From there, he earned recording auditions with legendary producers Chet Atkins and Owen Bradley put him in the studio with a harmonica to record with the Swedish-born singer Ann-Margret for her song “I Just Don’t Understand” which was before she become an international star as an actress.
“She was very nice. She was very nervous,” McCoy said.
His next session was his most iconic part: playing harmonica on Roy Orbison’s 1961 hit “Candy Man.”
“I think it was divine intervention,” McCoy said of his fortune at the age of 20. He called Orbison “very soft spoken. That voice was something special.”
“My phone started ringing” after that record broke, he said. He called his harmonica style “more bluesy” at the time. “As time passed, my style became more country,” he said. He became a member of the Nashville A-Team, recording with musicians such as Elvis Presley and Brenda Lee.
McCoy had parts on five Presley albums and seven of Presley’s movie soundtracks.
“He was really special. He was the nicest guy in the world but in that time he couldn’t go out on the streets of America. The studio was his safe place,” McCoy said. “I really enjoyed that experience.”
McCoy said Presley knew him by name and that he “always shook everybody’s hand” when he arrived at the studio.
During recordings with Presley, McCoy played the harmonica, guitar, organ and vibraphone on songs like “Big Boss Man,” “Hard Luck,” and “I Washed My hands in Muddy Water.”
In 1965, McCoy played a prominent acoustic guitar part on Bob Dylan’s “Desolation Row” for his landmark album “Highway 61 Revisited.” McCoy said he was in New York City attending the World’s Fair when he called Dylan’s producer about Broadway tickets he was promised. When he went to pick them up, he was asked to play a guitar part that would be used on the album’s finale.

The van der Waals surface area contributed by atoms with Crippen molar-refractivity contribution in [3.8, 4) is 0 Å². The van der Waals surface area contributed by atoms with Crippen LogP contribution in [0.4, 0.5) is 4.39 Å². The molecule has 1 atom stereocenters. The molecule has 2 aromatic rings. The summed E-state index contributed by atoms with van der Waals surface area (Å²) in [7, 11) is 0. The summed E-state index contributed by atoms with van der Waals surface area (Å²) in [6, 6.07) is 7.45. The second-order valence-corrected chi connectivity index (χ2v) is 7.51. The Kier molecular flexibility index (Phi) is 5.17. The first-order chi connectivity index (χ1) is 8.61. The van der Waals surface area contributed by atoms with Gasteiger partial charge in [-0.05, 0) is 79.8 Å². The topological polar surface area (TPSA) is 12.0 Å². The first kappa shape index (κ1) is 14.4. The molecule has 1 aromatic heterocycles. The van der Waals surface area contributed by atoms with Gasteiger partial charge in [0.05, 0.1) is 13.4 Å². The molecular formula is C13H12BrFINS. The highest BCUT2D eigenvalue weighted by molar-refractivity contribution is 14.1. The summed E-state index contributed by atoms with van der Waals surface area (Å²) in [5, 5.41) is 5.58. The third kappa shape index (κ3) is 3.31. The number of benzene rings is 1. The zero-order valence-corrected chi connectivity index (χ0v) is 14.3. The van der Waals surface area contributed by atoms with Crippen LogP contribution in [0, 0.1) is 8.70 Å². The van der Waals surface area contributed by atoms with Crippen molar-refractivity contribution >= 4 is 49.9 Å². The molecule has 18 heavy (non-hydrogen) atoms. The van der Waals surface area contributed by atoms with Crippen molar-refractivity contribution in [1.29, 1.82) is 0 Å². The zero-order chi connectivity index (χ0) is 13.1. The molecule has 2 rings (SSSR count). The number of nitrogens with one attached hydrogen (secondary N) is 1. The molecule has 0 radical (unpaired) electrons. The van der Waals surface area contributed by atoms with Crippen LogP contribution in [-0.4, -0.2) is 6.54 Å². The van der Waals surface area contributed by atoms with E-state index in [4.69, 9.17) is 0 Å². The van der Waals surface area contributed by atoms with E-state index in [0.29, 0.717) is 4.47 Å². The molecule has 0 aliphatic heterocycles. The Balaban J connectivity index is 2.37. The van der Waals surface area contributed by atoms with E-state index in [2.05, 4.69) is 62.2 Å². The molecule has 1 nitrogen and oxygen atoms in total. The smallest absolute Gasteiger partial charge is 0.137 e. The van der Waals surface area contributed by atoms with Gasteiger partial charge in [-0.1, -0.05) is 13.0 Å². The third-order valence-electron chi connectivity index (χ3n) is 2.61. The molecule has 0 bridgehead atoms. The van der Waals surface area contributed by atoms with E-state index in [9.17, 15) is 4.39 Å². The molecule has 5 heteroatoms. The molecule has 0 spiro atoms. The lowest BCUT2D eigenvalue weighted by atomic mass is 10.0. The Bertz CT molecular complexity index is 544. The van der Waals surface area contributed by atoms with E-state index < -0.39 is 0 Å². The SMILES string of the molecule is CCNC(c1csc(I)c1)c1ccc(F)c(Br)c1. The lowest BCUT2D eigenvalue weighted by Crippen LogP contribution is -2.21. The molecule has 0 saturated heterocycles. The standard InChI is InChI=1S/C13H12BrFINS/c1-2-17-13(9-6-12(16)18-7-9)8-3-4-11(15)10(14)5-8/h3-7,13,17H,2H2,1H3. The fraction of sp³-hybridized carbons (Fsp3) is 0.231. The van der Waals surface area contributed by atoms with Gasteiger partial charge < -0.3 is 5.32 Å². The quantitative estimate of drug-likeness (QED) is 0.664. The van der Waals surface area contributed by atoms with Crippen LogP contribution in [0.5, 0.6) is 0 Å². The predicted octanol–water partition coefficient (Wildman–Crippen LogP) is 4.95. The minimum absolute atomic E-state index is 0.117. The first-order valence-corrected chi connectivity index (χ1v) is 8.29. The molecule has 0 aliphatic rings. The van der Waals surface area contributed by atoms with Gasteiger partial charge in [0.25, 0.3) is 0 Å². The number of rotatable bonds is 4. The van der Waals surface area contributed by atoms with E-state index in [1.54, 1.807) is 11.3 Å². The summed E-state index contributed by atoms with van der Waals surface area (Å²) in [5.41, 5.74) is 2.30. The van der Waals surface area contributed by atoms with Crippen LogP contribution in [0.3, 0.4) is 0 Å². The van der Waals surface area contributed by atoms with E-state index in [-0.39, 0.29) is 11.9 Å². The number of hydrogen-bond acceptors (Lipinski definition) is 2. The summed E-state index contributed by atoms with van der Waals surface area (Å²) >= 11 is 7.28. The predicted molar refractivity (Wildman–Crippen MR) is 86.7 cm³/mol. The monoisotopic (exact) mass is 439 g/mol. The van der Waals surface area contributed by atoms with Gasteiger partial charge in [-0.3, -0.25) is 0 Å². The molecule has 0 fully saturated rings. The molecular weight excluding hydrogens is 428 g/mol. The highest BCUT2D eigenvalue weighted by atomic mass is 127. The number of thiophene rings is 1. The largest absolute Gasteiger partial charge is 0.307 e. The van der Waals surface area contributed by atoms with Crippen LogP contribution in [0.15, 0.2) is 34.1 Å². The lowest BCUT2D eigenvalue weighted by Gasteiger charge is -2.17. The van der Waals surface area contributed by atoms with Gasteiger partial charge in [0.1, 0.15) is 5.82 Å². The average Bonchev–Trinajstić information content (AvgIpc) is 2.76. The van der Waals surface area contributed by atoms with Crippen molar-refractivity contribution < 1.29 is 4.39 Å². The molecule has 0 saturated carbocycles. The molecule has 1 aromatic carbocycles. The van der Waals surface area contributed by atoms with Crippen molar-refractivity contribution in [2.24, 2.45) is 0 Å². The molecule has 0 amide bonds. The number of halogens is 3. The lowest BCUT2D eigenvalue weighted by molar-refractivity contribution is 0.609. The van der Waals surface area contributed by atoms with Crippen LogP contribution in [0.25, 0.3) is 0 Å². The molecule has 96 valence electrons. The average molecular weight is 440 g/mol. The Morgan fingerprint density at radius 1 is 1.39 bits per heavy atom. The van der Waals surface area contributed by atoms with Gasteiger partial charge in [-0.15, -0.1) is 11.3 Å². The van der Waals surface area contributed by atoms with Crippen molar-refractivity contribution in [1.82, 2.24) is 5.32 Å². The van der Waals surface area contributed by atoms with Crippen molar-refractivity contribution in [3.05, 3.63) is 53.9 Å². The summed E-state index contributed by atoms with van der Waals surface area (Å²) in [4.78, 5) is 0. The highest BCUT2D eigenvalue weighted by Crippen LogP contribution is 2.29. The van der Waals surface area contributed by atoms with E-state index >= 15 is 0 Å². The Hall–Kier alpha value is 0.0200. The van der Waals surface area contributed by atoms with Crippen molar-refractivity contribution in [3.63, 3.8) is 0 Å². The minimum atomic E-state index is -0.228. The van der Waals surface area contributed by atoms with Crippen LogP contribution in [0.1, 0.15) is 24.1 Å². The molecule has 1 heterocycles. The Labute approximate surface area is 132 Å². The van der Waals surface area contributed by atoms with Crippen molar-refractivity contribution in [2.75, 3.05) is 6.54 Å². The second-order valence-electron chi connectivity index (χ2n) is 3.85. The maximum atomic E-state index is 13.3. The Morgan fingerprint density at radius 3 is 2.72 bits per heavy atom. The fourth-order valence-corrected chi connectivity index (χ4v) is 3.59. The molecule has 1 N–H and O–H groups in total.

“We did it twice and that was it,” McCoy said. “It was a big challenging part.”
Dylan would return the favor by heading to Nashville for his next album “Blonde on Blonde,” on which McCoy played guitar, bass, harmonica and trumpet as part of a group of studio musicians. The classic double-LP features songs such as “Stuck Inside of Mobile with the Memphis Blues Again” and “Sad Eyed Lady of the Lowlands.” McCoy’s trumpet can be heard on “Rainy Day Women #12 & 35.”
It’s been a charmed life for McCoy. Along the way, he was able to play guitar with his boyhood baseball hero Stan Musial after meeting while playing on a country music baseball team in the 1970s.
McCoy and his wife bought a condo on Fort Myers Beach in 1991 and have a perfect view of Lovers Key State Park, where he will be playing Feb. 6 to benefit the Friends of Lovers Key.
With all of the superstars he has played with, his own successful career gets lost in the shuffle. His 1973 album “Good Time Charlie” went to the top of the country music charts. He had two other albums in the top five. He had several top 40 country hits in the 1970s such as “Today I Started Loving You Again,” “Orange Blossom Special” and “I Really Don’t Want to Know.”
McCoy still performs about 20 shows a year. On Feb. 20, he will be at Buccaneer Estates in North Fort Myers.
He enjoys the winters here.
“There are so many restaurants and so little time,” McCoy said. “I just love the area.”